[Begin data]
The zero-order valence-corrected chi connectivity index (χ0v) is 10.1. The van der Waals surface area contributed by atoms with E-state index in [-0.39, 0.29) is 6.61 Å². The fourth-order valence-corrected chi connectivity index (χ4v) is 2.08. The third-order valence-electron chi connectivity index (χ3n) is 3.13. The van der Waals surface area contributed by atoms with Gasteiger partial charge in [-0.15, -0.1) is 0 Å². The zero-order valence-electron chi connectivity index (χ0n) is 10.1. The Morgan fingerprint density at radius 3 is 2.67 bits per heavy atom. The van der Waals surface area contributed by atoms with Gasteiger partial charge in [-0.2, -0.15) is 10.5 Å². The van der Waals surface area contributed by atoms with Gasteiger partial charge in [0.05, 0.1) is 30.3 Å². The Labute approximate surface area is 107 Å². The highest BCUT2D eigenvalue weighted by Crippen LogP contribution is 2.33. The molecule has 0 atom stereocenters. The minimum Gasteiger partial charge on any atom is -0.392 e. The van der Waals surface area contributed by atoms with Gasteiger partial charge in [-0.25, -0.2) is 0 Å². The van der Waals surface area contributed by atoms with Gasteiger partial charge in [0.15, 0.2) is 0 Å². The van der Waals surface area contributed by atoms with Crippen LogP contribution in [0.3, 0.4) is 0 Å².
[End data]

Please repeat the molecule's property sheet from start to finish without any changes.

The zero-order valence-corrected chi connectivity index (χ0v) is 10.1. The van der Waals surface area contributed by atoms with E-state index in [-0.39, 0.29) is 6.61 Å². The fourth-order valence-corrected chi connectivity index (χ4v) is 2.08. The third-order valence-electron chi connectivity index (χ3n) is 3.13. The van der Waals surface area contributed by atoms with Gasteiger partial charge in [-0.15, -0.1) is 0 Å². The zero-order valence-electron chi connectivity index (χ0n) is 10.1. The Morgan fingerprint density at radius 3 is 2.67 bits per heavy atom. The van der Waals surface area contributed by atoms with Gasteiger partial charge in [-0.2, -0.15) is 10.5 Å². The van der Waals surface area contributed by atoms with Gasteiger partial charge in [0.05, 0.1) is 30.3 Å². The Labute approximate surface area is 107 Å². The highest BCUT2D eigenvalue weighted by Crippen LogP contribution is 2.33. The molecule has 0 atom stereocenters. The minimum Gasteiger partial charge on any atom is -0.392 e. The van der Waals surface area contributed by atoms with Gasteiger partial charge in [-0.25, -0.2) is 0 Å². The van der Waals surface area contributed by atoms with Gasteiger partial charge in [0.15, 0.2) is 0 Å². The van der Waals surface area contributed by atoms with Crippen LogP contribution in [0.3, 0.4) is 0 Å².